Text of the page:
South America holds two-thirds of the world’s lithium reserves and Chile alone possesses almost half of the world total. Copper is also important to the Chilean economy and accounts for almost half of its export earnings. Many large Chilean copper mines are ageing, however, and the supply of high-grade ore has diminished.
To maintain production, copper producers are increasingly forced to exploit copper sulphide deposits, using a process that is more water-intensive. The Chilean Government is also simultaneously moving to exploit the country’s vast lithium resources, which could further strain water supplies in the resource-rich, but water-poor, Salar de Atacama.
As most of Chile’s lithium is dissolved in briny water drawn from Andean salt flats, it can only be extracted through a lengthy evaporation process. Conversely, Australian lithium reserves are predominantly found in hard rocks. Australia is currently the largest world supplier, despite holding less than ten per cent of the world’s identified lithium resources.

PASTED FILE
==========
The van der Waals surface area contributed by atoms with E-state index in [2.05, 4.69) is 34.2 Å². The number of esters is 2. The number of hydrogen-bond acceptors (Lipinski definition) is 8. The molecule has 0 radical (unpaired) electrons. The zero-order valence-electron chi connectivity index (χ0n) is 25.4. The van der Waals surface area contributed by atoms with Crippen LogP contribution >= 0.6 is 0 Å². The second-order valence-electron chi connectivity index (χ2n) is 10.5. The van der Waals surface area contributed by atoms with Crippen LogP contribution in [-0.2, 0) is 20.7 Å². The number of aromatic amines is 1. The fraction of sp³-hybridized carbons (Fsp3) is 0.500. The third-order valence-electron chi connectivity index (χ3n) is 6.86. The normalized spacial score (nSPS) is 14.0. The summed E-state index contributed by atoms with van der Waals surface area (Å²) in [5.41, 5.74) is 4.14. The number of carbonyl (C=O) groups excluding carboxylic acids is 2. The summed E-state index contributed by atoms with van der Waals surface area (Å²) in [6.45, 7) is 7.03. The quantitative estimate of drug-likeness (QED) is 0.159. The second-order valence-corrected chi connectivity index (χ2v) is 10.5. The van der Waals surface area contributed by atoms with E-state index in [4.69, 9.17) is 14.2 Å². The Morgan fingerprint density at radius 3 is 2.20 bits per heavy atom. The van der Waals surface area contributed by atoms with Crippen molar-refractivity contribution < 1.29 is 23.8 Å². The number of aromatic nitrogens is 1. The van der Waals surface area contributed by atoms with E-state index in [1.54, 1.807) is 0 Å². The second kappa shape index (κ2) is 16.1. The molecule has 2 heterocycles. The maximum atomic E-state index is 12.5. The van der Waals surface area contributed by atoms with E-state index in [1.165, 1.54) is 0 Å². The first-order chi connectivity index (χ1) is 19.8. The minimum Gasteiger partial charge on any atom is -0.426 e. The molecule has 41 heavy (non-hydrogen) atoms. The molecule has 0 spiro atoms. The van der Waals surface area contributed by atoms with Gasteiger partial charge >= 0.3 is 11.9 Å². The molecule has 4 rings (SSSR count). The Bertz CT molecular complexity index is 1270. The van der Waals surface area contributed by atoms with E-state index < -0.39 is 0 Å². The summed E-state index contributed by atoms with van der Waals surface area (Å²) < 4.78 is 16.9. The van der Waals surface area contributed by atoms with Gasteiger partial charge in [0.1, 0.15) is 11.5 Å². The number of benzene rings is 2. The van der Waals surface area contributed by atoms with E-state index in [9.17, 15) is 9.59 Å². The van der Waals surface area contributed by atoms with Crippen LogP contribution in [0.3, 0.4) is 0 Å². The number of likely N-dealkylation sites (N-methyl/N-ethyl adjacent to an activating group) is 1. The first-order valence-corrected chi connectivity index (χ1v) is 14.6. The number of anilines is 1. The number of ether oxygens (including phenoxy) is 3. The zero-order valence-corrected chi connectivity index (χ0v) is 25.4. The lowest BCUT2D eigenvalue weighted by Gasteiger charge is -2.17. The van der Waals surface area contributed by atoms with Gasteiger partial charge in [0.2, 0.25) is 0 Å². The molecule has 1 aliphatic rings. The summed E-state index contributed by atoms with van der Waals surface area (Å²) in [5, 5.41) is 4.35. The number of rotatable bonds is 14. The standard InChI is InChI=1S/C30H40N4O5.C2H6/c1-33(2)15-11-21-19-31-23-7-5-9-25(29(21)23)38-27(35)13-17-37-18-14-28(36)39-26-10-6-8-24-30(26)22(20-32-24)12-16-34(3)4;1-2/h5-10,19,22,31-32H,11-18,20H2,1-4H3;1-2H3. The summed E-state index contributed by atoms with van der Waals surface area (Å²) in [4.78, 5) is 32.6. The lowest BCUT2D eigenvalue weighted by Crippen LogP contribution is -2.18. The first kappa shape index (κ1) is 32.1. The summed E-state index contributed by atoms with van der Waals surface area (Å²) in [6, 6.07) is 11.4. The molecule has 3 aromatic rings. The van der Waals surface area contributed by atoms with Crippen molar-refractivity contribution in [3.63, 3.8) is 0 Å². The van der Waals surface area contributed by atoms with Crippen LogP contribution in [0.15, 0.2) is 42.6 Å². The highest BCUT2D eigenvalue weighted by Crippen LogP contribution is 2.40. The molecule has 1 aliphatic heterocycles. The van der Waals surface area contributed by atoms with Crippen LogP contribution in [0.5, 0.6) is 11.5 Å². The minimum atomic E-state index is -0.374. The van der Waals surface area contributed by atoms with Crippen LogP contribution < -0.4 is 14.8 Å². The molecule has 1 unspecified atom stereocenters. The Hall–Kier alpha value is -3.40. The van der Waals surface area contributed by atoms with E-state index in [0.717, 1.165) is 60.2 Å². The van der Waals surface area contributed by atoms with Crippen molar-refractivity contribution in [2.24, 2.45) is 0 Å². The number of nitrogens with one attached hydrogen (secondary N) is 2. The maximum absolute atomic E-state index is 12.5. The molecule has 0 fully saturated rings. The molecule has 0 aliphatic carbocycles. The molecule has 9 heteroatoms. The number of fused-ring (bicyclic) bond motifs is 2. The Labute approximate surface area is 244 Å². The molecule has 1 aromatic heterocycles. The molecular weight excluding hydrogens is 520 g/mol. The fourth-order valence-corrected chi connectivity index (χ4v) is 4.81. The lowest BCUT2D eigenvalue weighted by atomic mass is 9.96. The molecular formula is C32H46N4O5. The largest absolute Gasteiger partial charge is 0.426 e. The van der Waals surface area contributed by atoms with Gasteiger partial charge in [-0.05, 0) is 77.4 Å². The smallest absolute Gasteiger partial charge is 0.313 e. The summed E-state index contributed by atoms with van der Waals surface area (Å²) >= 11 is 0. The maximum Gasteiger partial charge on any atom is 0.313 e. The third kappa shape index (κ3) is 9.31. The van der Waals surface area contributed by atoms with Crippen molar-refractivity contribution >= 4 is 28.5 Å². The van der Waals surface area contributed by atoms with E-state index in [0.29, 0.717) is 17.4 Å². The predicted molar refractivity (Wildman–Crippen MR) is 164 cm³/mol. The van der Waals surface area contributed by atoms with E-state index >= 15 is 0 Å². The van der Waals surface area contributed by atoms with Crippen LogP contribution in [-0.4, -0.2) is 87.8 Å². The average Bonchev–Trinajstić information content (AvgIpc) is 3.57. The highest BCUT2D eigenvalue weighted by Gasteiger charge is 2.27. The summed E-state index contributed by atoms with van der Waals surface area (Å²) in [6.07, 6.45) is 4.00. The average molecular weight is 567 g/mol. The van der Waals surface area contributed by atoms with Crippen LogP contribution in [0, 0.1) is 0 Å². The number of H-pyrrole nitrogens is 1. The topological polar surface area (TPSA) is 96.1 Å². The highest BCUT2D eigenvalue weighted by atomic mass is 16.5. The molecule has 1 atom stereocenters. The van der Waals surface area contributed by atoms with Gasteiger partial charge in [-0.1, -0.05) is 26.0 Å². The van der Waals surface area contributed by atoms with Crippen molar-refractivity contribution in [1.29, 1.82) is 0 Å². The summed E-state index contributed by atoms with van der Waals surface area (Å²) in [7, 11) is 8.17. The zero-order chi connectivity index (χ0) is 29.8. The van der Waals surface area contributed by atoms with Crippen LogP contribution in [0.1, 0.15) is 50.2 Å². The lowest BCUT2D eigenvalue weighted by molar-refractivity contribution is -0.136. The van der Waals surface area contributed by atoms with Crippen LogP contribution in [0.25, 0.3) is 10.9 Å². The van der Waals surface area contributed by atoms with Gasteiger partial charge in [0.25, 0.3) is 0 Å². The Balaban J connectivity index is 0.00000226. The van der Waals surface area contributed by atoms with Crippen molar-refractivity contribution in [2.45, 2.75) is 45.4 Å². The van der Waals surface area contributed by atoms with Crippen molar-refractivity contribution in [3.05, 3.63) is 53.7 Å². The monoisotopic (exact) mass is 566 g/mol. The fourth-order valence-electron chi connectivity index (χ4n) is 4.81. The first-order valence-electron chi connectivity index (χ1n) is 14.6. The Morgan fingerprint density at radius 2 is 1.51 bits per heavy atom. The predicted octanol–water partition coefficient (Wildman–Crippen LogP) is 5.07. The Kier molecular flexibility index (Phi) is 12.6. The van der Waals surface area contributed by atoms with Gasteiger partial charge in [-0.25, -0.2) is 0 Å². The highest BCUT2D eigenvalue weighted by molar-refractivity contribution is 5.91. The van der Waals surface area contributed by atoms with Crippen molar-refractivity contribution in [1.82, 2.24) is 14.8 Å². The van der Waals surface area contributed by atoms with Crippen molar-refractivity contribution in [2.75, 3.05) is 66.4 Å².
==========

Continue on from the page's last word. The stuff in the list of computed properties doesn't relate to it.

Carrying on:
An expected change in lithium demand, from lithium carbonate to lithium hydroxide, is likely to work in Australia’s favour. Converting lithium brine to lithium hydroxide involves an additional processing stage, which is already factored into the cost of hard rock processing, but will raise costs for South American operations.
Estimates from McKinsey, a management consulting firm, suggest that global demand for lithium will increase more than threefold between 2017 and 2025. The countries that make up the “lithium triangle” (Chile, Argentina and Bolivia) are, ostensibly, well placed to take advantage of rising demand.